Risk uncertainty and sensitivity analysis
Download
1 / 15

Risk, Uncertainty, and Sensitivity Analysis - PowerPoint PPT Presentation


  • 150 Views
  • Updated On :

Risk, Uncertainty, and Sensitivity Analysis. How economics can help understand, analyze, and cope with limited information. What is “risk”?. Can be loosely defined as the “possibility of loss or injury”. Should be accounted for in social projects (and regulations) and private decisions.

loader
I am the owner, or an agent authorized to act on behalf of the owner, of the copyrighted work described.
capcha
Download Presentation

PowerPoint Slideshow about 'Risk, Uncertainty, and Sensitivity Analysis' - aliza


An Image/Link below is provided (as is) to download presentation

Download Policy: Content on the Website is provided to you AS IS for your information and personal use and may not be sold / licensed / shared on other websites without getting consent from its author.While downloading, if for some reason you are not able to download a presentation, the publisher may have deleted the file from their server.


- - - - - - - - - - - - - - - - - - - - - - - - - - E N D - - - - - - - - - - - - - - - - - - - - - - - - - -
Presentation Transcript
Risk uncertainty and sensitivity analysis l.jpg

Risk, Uncertainty, and Sensitivity Analysis

How economics can help understand, analyze, and cope with limited information


What is risk l.jpg
What is “risk”?

  • Can be loosely defined as the “possibility of loss or injury”.

  • Should be accounted for in social projects (and regulations) and private decisions.

  • We want to develop a way to describe risk quantitatively by evaluating the probability of all possible outcomes.


Attitude toward risk l.jpg
Attitude toward risk

  • Problem: Costello likes to ride his bike to school. If it is raining when he gets up, he can take the bus. If it isn’t, he can ride, but runs the risk of it raining on the way home.

  • Value of riding bike = $2, value of taking bus = -$1.

  • Value of riding in rain = -$6.


Costello s options the states of nature l.jpg
Costello’s options & the “states of nature”

  • Costello can either ride his bike or take the bus.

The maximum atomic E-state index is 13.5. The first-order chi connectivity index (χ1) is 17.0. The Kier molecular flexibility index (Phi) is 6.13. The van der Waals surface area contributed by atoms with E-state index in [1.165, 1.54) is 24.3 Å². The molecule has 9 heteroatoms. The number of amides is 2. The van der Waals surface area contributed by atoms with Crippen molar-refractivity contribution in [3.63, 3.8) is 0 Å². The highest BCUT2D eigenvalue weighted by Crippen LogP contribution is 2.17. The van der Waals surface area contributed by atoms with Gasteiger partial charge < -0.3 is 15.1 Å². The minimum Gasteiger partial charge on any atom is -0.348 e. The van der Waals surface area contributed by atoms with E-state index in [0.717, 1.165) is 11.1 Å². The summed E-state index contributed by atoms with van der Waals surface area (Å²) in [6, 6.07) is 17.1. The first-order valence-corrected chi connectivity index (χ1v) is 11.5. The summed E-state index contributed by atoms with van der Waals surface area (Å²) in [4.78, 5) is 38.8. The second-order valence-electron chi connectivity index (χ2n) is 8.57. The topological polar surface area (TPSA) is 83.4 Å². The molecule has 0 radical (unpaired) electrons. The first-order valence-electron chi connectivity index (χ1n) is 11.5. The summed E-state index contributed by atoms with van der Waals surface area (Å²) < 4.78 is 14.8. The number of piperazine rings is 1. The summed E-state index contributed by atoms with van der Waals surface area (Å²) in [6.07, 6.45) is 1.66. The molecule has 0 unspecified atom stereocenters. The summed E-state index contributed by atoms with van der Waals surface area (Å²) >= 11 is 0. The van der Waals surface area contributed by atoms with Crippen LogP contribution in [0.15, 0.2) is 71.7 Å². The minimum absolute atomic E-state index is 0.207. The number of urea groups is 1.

• Bus: He loses $0 (breaks even).

  • Bike: Depends on the “state of nature”

    • Rain: $2 - $6 = -$4.

    • No rain: $2 + $2 = $4.


Probabilities risk attitude l.jpg
Probabilities & risk attitude

  • Pr(rain)=0.5.

  • Costello’s expected payoffs are equal:

    • Bus: $0.

    • Bike: .5*(-4) + .5*(4) = $0.

  • If he:

    • Always bikes: he’s a risk lover

    • Always buses: he’s risk averse

    • Flips a coin: he’s risk neutral

  • His behavior reveals his risk preference.


Risk attitudes in general l.jpg
Risk attitudes in general

  • Generally speaking, most people risk averse.

  • Diversification can reduce risk.

  • Since gov’t can pool risk across all taxpayers, there is an argument that society is essentially risk neutral.

  • Most economic analyses assume risk neutrality.

  • Note: may get unequal distribution of costs and benefits.


Expected payoff more generally l.jpg
Expected payoff more generally

  • Suppose n “states of nature”.

  • Vi = payoff under state of nature i.

  • Pi = probability of state of nature i.

  • Expected payoff is: V1p1+V2p2+…

  • Or S ViPi


Example air quality regulations l.jpg
Example: Air quality regulations

  • New air quality regulations in Santa Barbara County will reduce ground level ozone.

  • Reduce probability of lung cancer by .001%, affected population: 100,000.

  • How many fewer cases of lung cancer can we expect?…about 1

    • .00001*100,000 = 1.


Example climate change policy l.jpg
Example: Climate change policy

  • 2 states of nature

    • High damage (probability = 1%)

      • Cost = $1013/year forever, starting in 100 yrs.

    • Low damage (probability = 99%)

      • Cost = $0

  • Cost of control = $1011

  • Should we engage in control now?


Control vs no control r 2 l.jpg
Control vs. no control (r=2%)

  • Control now: high cost, no future loss

    • Cost = $1011

  • Don’t control now: no cost, maybe high future loss:

    • If high damage = 1013[1/(1.02100) + 1/(1.02101) + 1.(1.02102) + … ]

    • = (1013/(.02))/(1.02100) = $7 x 1013

    • If no damage = $0.


Overall evaluation l.jpg
Overall evaluation

  • Expected cost if control = $1011

  • Expected cost if no control =

    • (.01)(7 x 1013) + (.99)(0) = $7 x 1011

  • By this analysis, should control even though high loss is low probability event.


Value of information l.jpg
Value of Information

  • The real question is not: Should we engage in control or not?

  • The question is: Should we act now or postpone the decision until later?

  • So there is a value to knowing whether the high damage state of nature will occur.

  • We can calculate that value…this is “Value of information”


Sensitivity analysis l.jpg
Sensitivity Analysis

  • A method for determining how “sensitive” your model results are to parameter values.

    • Sensitivity of NPV, sensitivity of policy choice.

  • Simplest version: change a parameter, re-do analysis (“Partial Sensitivity Analysis”)



More sophisticated sensitivity l.jpg
More sophisticated sensitivity

  • The more nonlinear your model, the more interesting your sensitivity analysis.

  • Should examine different combinations.

  • Monte Carlo Sensitivity Analysis:

    • Choose distributions for parameters.

    • Let computer “draw” values from distn’s

    • Plot results


ad